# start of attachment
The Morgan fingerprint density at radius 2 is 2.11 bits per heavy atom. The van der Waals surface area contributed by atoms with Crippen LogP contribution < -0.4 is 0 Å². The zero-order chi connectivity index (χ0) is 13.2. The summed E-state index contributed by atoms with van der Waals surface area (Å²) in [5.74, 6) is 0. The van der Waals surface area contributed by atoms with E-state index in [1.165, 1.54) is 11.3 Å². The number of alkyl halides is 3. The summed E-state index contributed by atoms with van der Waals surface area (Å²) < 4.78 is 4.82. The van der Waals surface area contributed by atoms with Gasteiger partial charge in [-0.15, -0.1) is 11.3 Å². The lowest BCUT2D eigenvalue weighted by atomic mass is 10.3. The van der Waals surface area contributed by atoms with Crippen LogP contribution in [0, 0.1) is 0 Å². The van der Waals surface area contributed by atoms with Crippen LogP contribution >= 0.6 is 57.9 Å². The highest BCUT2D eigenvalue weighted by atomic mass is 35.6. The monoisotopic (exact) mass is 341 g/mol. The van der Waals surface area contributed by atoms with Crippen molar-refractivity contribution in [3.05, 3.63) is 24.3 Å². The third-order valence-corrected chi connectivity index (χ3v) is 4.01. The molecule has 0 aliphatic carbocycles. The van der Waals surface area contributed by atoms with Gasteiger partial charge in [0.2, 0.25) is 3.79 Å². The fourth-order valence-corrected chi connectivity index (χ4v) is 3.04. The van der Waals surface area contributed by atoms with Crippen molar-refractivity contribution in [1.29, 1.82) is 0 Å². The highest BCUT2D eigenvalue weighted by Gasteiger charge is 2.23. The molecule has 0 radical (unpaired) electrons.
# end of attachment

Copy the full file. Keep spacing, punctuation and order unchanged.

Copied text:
The Morgan fingerprint density at radius 2 is 2.11 bits per heavy atom. The van der Waals surface area contributed by atoms with Crippen LogP contribution < -0.4 is 0 Å². The zero-order chi connectivity index (χ0) is 13.2. The summed E-state index contributed by atoms with van der Waals surface area (Å²) in [5.74, 6) is 0. The van der Waals surface area contributed by atoms with E-state index in [1.165, 1.54) is 11.3 Å². The number of alkyl halides is 3. The summed E-state index contributed by atoms with van der Waals surface area (Å²) < 4.78 is 4.82. The van der Waals surface area contributed by atoms with Gasteiger partial charge in [-0.15, -0.1) is 11.3 Å². The lowest BCUT2D eigenvalue weighted by atomic mass is 10.3. The van der Waals surface area contributed by atoms with Crippen LogP contribution in [0, 0.1) is 0 Å². The van der Waals surface area contributed by atoms with Crippen LogP contribution >= 0.6 is 57.9 Å². The highest BCUT2D eigenvalue weighted by atomic mass is 35.6. The monoisotopic (exact) mass is 341 g/mol. The van der Waals surface area contributed by atoms with Crippen molar-refractivity contribution in [3.05, 3.63) is 24.3 Å². The third-order valence-corrected chi connectivity index (χ3v) is 4.01. The molecule has 0 aliphatic carbocycles. The van der Waals surface area contributed by atoms with Gasteiger partial charge in [0.2, 0.25) is 3.79 Å². The fourth-order valence-corrected chi connectivity index (χ4v) is 3.04. The van der Waals surface area contributed by atoms with Crippen molar-refractivity contribution in [1.29, 1.82) is 0 Å². The highest BCUT2D eigenvalue weighted by Gasteiger charge is 2.23. The molecule has 0 radical (unpaired) electrons.